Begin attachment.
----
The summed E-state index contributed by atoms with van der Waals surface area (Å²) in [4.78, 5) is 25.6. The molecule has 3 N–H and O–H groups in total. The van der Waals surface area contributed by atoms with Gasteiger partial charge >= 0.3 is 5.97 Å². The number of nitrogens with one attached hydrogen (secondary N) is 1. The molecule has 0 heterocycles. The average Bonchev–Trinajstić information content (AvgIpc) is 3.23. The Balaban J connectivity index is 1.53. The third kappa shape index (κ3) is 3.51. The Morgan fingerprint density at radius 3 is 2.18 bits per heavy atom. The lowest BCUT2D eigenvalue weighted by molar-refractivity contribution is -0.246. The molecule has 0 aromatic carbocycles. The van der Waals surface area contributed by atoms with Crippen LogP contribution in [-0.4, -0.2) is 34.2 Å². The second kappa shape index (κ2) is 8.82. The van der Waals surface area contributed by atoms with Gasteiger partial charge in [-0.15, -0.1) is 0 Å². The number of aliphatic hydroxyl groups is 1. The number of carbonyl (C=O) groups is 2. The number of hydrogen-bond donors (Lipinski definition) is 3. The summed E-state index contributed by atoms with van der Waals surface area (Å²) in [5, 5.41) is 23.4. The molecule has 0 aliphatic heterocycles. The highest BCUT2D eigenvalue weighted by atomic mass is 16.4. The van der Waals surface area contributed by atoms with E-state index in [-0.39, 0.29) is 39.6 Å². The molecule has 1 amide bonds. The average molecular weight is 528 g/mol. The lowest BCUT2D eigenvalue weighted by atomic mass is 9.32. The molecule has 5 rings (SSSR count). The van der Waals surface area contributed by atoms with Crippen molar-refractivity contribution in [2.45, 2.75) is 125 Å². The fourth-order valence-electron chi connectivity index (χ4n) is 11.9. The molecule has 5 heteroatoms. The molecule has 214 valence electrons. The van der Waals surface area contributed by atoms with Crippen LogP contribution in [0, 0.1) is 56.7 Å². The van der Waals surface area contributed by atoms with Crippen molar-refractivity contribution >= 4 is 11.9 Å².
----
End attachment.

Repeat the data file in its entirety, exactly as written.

The summed E-state index contributed by atoms with van der Waals surface area (Å²) in [4.78, 5) is 25.6. The molecule has 3 N–H and O–H groups in total. The van der Waals surface area contributed by atoms with Gasteiger partial charge >= 0.3 is 5.97 Å². The number of nitrogens with one attached hydrogen (secondary N) is 1. The molecule has 0 heterocycles. The average Bonchev–Trinajstić information content (AvgIpc) is 3.23. The Balaban J connectivity index is 1.53. The third kappa shape index (κ3) is 3.51. The Morgan fingerprint density at radius 3 is 2.18 bits per heavy atom. The lowest BCUT2D eigenvalue weighted by molar-refractivity contribution is -0.246. The molecule has 0 aromatic carbocycles. The van der Waals surface area contributed by atoms with Crippen LogP contribution in [-0.4, -0.2) is 34.2 Å². The second kappa shape index (κ2) is 8.82. The van der Waals surface area contributed by atoms with Gasteiger partial charge in [-0.15, -0.1) is 0 Å². The number of aliphatic hydroxyl groups is 1. The number of carbonyl (C=O) groups is 2. The number of hydrogen-bond donors (Lipinski definition) is 3. The summed E-state index contributed by atoms with van der Waals surface area (Å²) in [5, 5.41) is 23.4. The molecule has 0 aliphatic heterocycles. The highest BCUT2D eigenvalue weighted by atomic mass is 16.4. The van der Waals surface area contributed by atoms with E-state index in [-0.39, 0.29) is 39.6 Å². The molecule has 1 amide bonds. The average molecular weight is 528 g/mol. The lowest BCUT2D eigenvalue weighted by atomic mass is 9.32. The molecule has 5 rings (SSSR count). The van der Waals surface area contributed by atoms with Crippen molar-refractivity contribution in [2.45, 2.75) is 125 Å². The fourth-order valence-electron chi connectivity index (χ4n) is 11.9. The molecule has 5 heteroatoms. The molecule has 214 valence electrons. The van der Waals surface area contributed by atoms with Crippen LogP contribution in [0, 0.1) is 56.7 Å². The van der Waals surface area contributed by atoms with Crippen molar-refractivity contribution >= 4 is 11.9 Å².